Syria’s less fortunate take refuge in public parks after earthquakes

Displaced people are seen outside temporary tents in Aleppo, Syria, on Feb. 15, 2023. When the massive earthquakes rocked Syria's northern city of Aleppo on Feb. 6, many people became homeless once again. (Photo by Hummam Sheikh Ali/Xinhua)

When the massive earthquakes rocked Syria’s northern city of Aleppo on Feb. 6, many people became homeless once again.

Many are forced to find new residences for their families. The rich could choose to go to hotels or rent a home in safe areas, while the less fortunate have to take refuge in school-turned-shelters, or even temporary tents in public parks.

At al-Shahba public park in the Bustan al-Qasr area, 24 tents were set up, housing around 149 people. Some of the tents host more than 10 people.

On a sunny Wednesday afternoon after the quake, Xinhua visited the park. While the kids were playing outside the tents after days of unmerciful cold weather, their families seemed far too tired, both mentally and physically. Sadness and weariness were evident.

Everybody was coughing, possibly from exposure to extremely low temperatures, particularly in Aleppo, which is famous for its freezing weather in winter.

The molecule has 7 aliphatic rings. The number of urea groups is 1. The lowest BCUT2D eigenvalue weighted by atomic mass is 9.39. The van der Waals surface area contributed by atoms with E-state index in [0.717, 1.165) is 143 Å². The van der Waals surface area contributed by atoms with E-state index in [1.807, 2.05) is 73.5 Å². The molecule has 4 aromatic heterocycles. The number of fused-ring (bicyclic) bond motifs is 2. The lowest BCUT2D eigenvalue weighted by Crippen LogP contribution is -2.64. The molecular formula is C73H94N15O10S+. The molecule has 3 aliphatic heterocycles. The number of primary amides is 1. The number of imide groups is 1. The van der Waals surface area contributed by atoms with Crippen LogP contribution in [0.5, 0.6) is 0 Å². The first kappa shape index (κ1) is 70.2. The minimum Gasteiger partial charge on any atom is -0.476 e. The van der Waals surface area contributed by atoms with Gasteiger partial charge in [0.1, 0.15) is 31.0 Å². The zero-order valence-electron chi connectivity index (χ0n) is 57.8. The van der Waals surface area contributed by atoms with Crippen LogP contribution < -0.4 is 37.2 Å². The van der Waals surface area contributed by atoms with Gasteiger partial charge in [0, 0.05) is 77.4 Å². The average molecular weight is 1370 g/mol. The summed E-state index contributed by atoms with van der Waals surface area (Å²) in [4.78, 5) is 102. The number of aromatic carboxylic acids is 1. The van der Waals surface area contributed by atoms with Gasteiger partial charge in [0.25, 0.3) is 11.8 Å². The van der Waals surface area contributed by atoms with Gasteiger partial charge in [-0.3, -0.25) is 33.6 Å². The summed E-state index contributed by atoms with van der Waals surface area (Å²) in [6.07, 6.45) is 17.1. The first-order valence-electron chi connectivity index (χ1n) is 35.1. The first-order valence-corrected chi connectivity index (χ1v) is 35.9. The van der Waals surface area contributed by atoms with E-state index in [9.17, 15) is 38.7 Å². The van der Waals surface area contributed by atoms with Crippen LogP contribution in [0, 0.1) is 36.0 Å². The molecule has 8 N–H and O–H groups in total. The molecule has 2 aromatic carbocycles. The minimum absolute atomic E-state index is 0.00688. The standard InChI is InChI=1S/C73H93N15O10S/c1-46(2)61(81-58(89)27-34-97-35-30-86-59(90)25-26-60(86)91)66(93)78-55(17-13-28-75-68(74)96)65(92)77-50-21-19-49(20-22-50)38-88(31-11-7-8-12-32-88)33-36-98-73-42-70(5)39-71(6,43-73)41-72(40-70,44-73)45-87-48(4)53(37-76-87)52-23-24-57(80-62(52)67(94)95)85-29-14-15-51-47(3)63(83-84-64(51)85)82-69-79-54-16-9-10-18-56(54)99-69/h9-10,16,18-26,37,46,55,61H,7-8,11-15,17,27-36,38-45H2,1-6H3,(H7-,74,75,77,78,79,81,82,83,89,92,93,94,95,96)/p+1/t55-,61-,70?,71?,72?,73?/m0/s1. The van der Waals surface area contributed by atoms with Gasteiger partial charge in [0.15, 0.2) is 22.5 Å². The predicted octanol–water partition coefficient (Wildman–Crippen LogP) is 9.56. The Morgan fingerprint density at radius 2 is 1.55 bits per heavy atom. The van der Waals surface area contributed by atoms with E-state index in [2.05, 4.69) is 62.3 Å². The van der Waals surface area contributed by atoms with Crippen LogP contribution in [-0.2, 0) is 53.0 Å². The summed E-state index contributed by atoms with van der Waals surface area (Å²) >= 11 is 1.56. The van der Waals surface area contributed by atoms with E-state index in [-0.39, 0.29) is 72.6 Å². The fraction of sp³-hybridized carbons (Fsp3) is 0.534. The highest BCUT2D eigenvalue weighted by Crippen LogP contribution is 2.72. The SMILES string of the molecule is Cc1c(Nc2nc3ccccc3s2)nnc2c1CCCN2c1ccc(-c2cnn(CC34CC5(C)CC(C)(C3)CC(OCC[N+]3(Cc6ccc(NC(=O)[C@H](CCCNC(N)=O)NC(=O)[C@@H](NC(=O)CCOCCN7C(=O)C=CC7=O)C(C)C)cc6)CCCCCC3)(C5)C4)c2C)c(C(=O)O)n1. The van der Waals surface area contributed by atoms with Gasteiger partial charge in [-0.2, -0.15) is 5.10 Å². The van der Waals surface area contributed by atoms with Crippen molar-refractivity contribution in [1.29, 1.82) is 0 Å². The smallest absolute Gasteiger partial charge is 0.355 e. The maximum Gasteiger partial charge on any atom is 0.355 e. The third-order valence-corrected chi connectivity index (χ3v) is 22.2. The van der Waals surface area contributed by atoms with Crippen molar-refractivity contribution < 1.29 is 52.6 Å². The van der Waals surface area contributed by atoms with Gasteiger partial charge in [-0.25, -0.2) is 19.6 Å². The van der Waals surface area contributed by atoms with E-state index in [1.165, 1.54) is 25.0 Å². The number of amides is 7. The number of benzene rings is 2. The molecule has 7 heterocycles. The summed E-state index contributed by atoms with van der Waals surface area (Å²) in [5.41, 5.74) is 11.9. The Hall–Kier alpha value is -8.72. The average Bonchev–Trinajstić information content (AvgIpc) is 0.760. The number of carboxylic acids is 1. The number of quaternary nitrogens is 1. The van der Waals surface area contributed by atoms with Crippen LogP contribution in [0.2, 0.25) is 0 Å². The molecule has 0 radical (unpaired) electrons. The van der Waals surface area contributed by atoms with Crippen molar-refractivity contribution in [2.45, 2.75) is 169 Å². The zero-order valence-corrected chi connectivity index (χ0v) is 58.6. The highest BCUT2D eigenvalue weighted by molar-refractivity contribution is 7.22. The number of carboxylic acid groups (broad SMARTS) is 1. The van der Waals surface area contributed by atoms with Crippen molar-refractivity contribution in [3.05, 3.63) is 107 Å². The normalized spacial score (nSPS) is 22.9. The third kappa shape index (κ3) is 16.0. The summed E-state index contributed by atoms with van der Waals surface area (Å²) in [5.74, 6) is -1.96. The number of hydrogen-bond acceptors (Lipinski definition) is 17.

Ahmad Wannous, a displaced man, fled his home following the earthquake and took refuge in the park. His son, wife, and an extended family of 10 live in one tent.

Speaking to Xinhua, Wannous said what happened was like a nightmare he couldn’t believe.

“When they woke me up, I didn’t know it was real. I carried my son and ran down the street while the rocks from surrounding buildings were falling. It was like a nightmare,” Wannous recounted.

The man said the war didn’t cause the damage the earthquake had done.

“For us, the war was much easier than the earthquake. When trouble reached our home during the war, we went to another neighborhood, or elsewhere, but this earthquake was inescapable,” he said.

Wannous was lucky as his building was still standing, but he still can’t go back until he got permission from the safety teams.

He said his situation is “tough” for everyone in Aleppo.

On Sunday, the Ministry of Local Administration and Environment said a total of 275 shelters had been opened across Syria, hosting victims of the earthquake.

The ministry said 235 shelters were in the northern Aleppo province, 32 in the northwestern province of Latakia, five in Hama province, and two in Tartous province.

The Syrian Health Ministry announced on Tuesday that the final death toll from the earthquake in Syria stood at 1,414, while the number of injured reached 2,357.

Meanwhile, the latest statistics from the Syrian Observatory for Human Rights showed that the quake killed about 7,000 people in Syria’s government-controlled and rebel-held areas. ■

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